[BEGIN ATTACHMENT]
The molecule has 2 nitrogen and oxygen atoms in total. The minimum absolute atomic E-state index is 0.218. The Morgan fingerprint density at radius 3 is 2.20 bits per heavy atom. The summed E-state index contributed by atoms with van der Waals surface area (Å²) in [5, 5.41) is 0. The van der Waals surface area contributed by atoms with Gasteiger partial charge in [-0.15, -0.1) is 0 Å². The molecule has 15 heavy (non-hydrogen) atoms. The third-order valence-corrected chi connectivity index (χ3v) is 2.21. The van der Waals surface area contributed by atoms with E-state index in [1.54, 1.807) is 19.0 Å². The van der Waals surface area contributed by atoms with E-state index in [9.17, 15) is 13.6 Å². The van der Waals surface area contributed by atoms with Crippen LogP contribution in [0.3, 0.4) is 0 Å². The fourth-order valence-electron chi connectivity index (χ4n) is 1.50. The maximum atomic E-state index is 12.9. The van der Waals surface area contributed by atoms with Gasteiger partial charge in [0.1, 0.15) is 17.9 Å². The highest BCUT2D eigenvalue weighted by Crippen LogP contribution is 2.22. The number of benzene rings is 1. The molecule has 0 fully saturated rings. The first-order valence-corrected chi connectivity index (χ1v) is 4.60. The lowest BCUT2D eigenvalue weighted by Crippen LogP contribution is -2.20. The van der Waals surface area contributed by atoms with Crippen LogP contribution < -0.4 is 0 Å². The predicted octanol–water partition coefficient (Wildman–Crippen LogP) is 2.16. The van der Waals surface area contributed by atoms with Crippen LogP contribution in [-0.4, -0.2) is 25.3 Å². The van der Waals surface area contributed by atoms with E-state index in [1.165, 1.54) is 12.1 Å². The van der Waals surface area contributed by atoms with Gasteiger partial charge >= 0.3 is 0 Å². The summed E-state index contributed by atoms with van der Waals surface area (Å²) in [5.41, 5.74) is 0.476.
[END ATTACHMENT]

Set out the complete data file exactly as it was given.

The molecule has 2 nitrogen and oxygen atoms in total. The minimum absolute atomic E-state index is 0.218. The Morgan fingerprint density at radius 3 is 2.20 bits per heavy atom. The summed E-state index contributed by atoms with van der Waals surface area (Å²) in [5, 5.41) is 0. The van der Waals surface area contributed by atoms with Gasteiger partial charge in [-0.15, -0.1) is 0 Å². The molecule has 15 heavy (non-hydrogen) atoms. The third-order valence-corrected chi connectivity index (χ3v) is 2.21. The van der Waals surface area contributed by atoms with E-state index in [1.54, 1.807) is 19.0 Å². The van der Waals surface area contributed by atoms with E-state index in [9.17, 15) is 13.6 Å². The van der Waals surface area contributed by atoms with Crippen LogP contribution in [0.3, 0.4) is 0 Å². The fourth-order valence-electron chi connectivity index (χ4n) is 1.50. The maximum atomic E-state index is 12.9. The van der Waals surface area contributed by atoms with Gasteiger partial charge in [0.1, 0.15) is 17.9 Å². The highest BCUT2D eigenvalue weighted by Crippen LogP contribution is 2.22. The number of benzene rings is 1. The molecule has 0 fully saturated rings. The first-order valence-corrected chi connectivity index (χ1v) is 4.60. The lowest BCUT2D eigenvalue weighted by Crippen LogP contribution is -2.20. The van der Waals surface area contributed by atoms with Crippen LogP contribution < -0.4 is 0 Å². The predicted octanol–water partition coefficient (Wildman–Crippen LogP) is 2.16. The van der Waals surface area contributed by atoms with Crippen LogP contribution in [-0.4, -0.2) is 25.3 Å². The van der Waals surface area contributed by atoms with E-state index in [1.165, 1.54) is 12.1 Å². The van der Waals surface area contributed by atoms with Gasteiger partial charge >= 0.3 is 0 Å². The summed E-state index contributed by atoms with van der Waals surface area (Å²) in [5.41, 5.74) is 0.476.